Finding Joy in Teaching. What Sparks Joy in your Work?

It is time to create a revolution so that we find joy in education again. Children come to school and love learning. Teachers come to work and love teaching. It’s a joyous profession – we need to reclaim that.

It breaks my heart when I read and hear about teachers feeling stressed, burnout and disillusioned with their jobs. It is distressing because, to me, it shouldn’t be that way. A profession where we guide and create learning experiences with children should be the most joyous, wondrous and rewarding experience. It bothers me that so many teachers don’t have that.

Over the last few months I have found myself passionately advocating that teaching should be joyful.

Marie Kondo, author of “The Life Changing Magic of Tidying” is currently enjoying a resurgence in popularity with her new show on Netflix, “Tidying Up with Marie Kondo”. I became a convert after applying her method to tidying my home in 2017 and I have to agree that it is life changing.

In her book she describes her method for keeping only those things in your house that spark joy.

“Look more closely at what is there. I had been so focused on what to discard, on attacking the unwanted obstacles around me, that I had forgotten to cherish the things that I loved, the things I wanted to keep. Through this experience, I came to the conclusion that the best way to choose what to keep and what to throw away is to take each item in one’s hand and ask: ‘Does this spark joy?’ If it does, keep it. It not, dispose of it.”

I have for some time pondered, could there be a parallel with our professional lives?

Now, we might amuse ourselves momentarily with the thought of holding each of our students and deciding whether they spark joy before relegating them to the ‘keep’ or ‘cull’ pile, but that is not quite how I see this working.

…we should be choosing what we want to keep, not what we want to get rid of.

Ideally, it is about taking notice of what sparks joy in our work. It involves being aware during the day of our emotional response in different circumstances.

What sparks joy in your work?

Is it a particular type of task? It is working on an initiative that you care about? Is it that moment when you realise you have had an impact on someone else?

There is an element of mindfulness in taking notice of what sparks joy for you. There may even be some surprises and new learnings when you start to take notice of your emotional response during the day.

Joanna Maxwell, author of “Rethink Your Career” had a similar epiphany.

“… the place where ‘spark of joy’ has really captured my imagination is in thinking about my work activities. I adopted ‘spark of joy’ as my highest work value for 2015, and I still think about all my existing and potential projects through this filter. It’s proving really helpful in deciding where to spend my time, especially in choosing between different possibilities. Should I develop this workshop or that one? Should I complete this writing project or that one? Do I want to take my business down this road or not?”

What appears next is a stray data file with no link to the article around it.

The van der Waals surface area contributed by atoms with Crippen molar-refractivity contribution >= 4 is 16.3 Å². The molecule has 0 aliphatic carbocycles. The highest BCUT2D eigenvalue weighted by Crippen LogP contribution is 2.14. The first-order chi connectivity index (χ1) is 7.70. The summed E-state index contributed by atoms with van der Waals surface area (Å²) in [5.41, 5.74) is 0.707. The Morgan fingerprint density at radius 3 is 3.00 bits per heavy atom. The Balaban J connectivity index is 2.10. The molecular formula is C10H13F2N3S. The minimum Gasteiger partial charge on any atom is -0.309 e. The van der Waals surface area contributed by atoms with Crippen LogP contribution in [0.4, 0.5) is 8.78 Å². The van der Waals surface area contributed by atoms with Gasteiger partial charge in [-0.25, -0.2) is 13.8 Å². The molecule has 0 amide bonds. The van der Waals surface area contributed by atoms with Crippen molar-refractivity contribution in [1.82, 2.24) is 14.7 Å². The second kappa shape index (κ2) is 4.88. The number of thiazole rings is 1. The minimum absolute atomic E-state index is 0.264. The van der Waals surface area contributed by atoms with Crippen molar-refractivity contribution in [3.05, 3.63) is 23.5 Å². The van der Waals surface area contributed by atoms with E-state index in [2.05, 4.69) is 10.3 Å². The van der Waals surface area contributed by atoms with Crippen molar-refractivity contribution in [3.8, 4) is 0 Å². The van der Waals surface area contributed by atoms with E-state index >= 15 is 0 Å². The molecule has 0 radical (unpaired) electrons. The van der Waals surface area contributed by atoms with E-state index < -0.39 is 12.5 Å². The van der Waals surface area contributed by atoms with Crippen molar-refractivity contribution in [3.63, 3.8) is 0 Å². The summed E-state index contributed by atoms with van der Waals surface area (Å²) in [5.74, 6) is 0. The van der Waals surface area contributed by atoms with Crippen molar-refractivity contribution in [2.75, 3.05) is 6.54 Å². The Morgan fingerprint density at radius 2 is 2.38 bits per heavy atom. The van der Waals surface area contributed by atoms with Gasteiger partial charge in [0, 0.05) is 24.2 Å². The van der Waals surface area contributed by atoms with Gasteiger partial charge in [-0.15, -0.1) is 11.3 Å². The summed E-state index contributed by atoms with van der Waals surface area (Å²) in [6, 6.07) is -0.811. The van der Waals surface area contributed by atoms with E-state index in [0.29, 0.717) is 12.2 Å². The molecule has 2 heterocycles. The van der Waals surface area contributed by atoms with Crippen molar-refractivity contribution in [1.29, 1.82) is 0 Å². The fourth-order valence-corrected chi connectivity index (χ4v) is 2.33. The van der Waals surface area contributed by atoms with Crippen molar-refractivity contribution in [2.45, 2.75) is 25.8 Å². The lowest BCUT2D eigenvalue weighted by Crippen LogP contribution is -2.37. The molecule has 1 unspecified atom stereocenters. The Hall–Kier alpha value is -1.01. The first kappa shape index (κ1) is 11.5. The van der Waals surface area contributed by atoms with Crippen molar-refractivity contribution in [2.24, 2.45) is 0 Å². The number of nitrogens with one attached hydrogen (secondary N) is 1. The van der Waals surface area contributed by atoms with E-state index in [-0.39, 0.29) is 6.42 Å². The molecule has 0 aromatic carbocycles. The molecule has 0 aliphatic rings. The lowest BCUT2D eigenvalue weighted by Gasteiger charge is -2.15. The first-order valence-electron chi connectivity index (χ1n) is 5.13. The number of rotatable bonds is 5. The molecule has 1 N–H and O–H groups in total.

The first step is to actually take notice of what sparks joy. The second part is to give the things that spark joy in our professional lives greater emphasis.

Joy does not simply happen to us. We have to choose joy and keep choosing it every day. ~ Henri Nouwen

It is time to create a revolution so that we find joy in education again. Children come to school and love learning. Teachers come to work and love teaching. It’s a joyous profession – we need to reclaim that.

Tell me in the comments, what sparks joy in your work? How do you practice mindfulness to notice what brings you joy?

Finding joy in teaching

4 Comments

  • An interesting idea Trudy, what sparks joy for me is music within a school. Children of all ability joining in singing in assembly, school orchestras, ensembles. In my opinion state primary schools should follow the independent school model and have specialist teachers for each area of the curriculum. Having teachers who enthuse about a subject and have expert knowledge within a field rather than teachers covering all Primary curriculum areas.

    • Angela, thanks for reminding me about how much joy the arts bring to our lives and how it is an important part in our schools. I also love music and get so much joy from watching kids delight in it as well. I then thought about the arts more holistically – visual arts, photography, sculpture, drama, dance. I also love your idea about specialist teachers for each area of the curriculum. If we moved to a model of this nature, we would need to carefully consider how we maintain relations and connection.

  • I think this is a great idea Trudy! For me, it is seeing those little faces light up when they see you or they come over to tell you about the important things in their lives. It’s the personal connections I make.

    • I have to agree with you Toni. When I think about what sparks joy for me, it’s usually related to how I’ve connected and made a difference for someone else – child or adult. It really does come down to connection and relationships with others.

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